The shoulder is actually the joint characterized by the greatest range of motion of all joints in the human body, but unfortunately that means that it is also very susceptible to dislocation and several other types of injuries. It may also be involved with subluxation, which is a medicinal term for the partial disclocation of the shoulder. There are three main types of shoulder dislocations and those are anterior dislocation, posterior dislocation and inferior dislocation. Anterior or forward shoulder dislocations are the most common of them all. In most cases they are sub-coracoid but there also cases in which they may be retroperitoneal, intrathoric, subclavicular or sub-glenoid. Anterior dislocations may sometimes be held responsible for inducing damage to the axillary artery. Posterior or backward dislocations are not that common and they usually occur due to seizure or electrocution triggered by strength imbalance of the muscles known as rotator cuffs. These types of dislocations commonly go unnoticed. The third type of shoulder dislocation is the rarest form and it is called inferior or downward dislocation. This medical condition is also sometimes referred to as luxatio erecta. The biggest problem with this type of shoulder dislocation is that it often leads to the development of various different types of ligament, tendon, neurological and vascular injuries. According to certain statistical data, men are affected a bit more by shoulder dislocation than women.
Shoulder dislocation is in most cases induced by sports related injuries, falls or sudden impacts. The most common signs of a dislocated shoulder include arms which seem to hang low, a forearm which is turned outward or inward, torn tendons, torn ligaments, nerve damage, bruising, weakness, numbness, swelling, very limited mobility of the arm, severe pain around the shoulder joint, and visibly displaced shoulder.
If a person suspects a dislocation injury, he or she needs to seek immediate medical attention. A splint or a sling can be helpful when it comes to keeping a dislocated shoulder in position. Extremely painful sensations which are commonly associated with dislocated shoulders need to be alleviated by strong analgesics. In order to treat a dislocated shoulder, the doctor needs to perform a physical examination and diagnose the condition properly. He or she needs to be well informed about the injury and any previous occurrences of shoulder dislocation. The first thing that needs to be done is to return the shoulder to its normal position by utilized certain processes which are referred to as reduction. Closed reduction involves certain techniques which manipulate the joint and the bone from the outside. Once the joint is returned to its original place, the severe pain commonly associated with dislocation stops immediately. There are also cases of shoulder dislocation in which the reduction cannot be of any help. These cases require surgical open reductions. Once this type of reduction is finished, the joint needs to be scanned with x-ray imaging in order to determine that there are no fractions and that the intervention was fully successful. Once the procedure is complete, the shoulder needs to be kept in an immobilizer or a sling in order to prevent any unwanted movement. The arm needs to be placed in the position which is called external rotation.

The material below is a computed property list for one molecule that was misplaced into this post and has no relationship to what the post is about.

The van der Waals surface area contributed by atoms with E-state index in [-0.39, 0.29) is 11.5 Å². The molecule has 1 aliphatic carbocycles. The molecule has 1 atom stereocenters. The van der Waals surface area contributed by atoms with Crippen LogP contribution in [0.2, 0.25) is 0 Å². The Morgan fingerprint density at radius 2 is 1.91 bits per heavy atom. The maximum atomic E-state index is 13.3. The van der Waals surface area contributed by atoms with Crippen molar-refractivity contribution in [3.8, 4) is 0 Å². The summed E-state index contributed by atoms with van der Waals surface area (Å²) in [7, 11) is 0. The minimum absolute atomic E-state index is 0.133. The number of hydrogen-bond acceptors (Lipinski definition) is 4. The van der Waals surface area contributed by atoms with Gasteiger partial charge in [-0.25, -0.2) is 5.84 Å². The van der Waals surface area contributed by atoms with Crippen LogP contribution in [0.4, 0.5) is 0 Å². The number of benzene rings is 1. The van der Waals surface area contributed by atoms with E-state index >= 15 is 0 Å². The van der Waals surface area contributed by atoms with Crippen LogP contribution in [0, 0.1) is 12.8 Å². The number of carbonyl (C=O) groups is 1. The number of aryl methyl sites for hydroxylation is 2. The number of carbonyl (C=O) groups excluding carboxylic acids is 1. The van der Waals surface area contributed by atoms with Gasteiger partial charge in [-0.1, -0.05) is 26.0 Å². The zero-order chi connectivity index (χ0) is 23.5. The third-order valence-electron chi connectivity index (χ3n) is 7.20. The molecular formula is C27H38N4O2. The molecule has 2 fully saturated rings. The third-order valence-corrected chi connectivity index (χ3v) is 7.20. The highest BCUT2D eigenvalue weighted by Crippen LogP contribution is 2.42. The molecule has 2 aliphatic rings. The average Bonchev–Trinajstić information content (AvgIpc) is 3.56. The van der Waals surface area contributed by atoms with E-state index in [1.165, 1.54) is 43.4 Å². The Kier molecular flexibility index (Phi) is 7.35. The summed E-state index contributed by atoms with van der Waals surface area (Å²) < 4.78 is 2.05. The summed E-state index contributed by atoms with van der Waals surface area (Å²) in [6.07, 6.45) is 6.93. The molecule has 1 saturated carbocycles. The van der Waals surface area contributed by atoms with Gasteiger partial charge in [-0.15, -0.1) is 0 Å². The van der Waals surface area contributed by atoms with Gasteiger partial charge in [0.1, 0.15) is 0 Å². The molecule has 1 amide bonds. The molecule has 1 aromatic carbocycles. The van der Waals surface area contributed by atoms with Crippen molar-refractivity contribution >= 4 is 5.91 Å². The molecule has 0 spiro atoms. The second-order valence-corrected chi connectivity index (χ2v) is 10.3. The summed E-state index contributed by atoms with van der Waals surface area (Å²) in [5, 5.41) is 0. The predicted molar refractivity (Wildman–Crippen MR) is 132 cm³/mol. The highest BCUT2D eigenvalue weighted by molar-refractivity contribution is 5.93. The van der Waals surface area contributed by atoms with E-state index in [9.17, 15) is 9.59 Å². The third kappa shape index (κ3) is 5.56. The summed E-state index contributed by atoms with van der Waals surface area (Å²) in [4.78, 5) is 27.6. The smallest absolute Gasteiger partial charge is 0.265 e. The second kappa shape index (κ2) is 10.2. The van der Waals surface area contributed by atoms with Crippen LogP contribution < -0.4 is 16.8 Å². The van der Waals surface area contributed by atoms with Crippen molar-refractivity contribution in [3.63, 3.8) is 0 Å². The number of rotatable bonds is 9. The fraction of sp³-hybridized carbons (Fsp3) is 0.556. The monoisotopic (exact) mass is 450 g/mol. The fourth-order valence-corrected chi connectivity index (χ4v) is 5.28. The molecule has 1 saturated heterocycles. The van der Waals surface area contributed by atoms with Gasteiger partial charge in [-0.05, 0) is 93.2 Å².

Surgery and Non-Operative
There are certain non urgent cases of dislocated shoulder which do not call for surgical interventions when it comes to repairing the damage induced onto the tissues which surround the affected joints. The shoulder stability in these cases can be restored relatively easily by utilizing certain types of techniques. The shoulder capsule can easily be tightened by using arthroscopic surgery techniques. There is also a well known type of treatment method for all cases of recurrent anterior stability of the shoulder and this one is known as Bankart repair. This type of surgery is very efficient when it comes to lessening the pain and improving the functions of a dislocated shoulder while at the same time it may also come in very handy in repairing the torn anterior glenoid labrum without the need for arthroscopy. Some cases may require a bone graft in order to restore stability reduced by a worn or broken shoulder socket. In some posterior cases of shoulder dislocation, the shoulder socket may need to be reshaped. Osteotomy and graft combined in one procedure may be of great help when it comes to dealing with such issues. The most common substitute for all different sorts of surgical stabilizations of dislocated shoulders is the rotator cuff and deltoid strengthening. Certain types of long term progressive resistance exercises are commonly utilized for such purposes. Less severe cases of shoulder dislocation tend not to respond well to non operative treatment methods. Traumatic types of shoulder dislocation are commonly associated with a high number of capsuloligamentous injuries so that is why they do not respond well to conservative methods of treatment.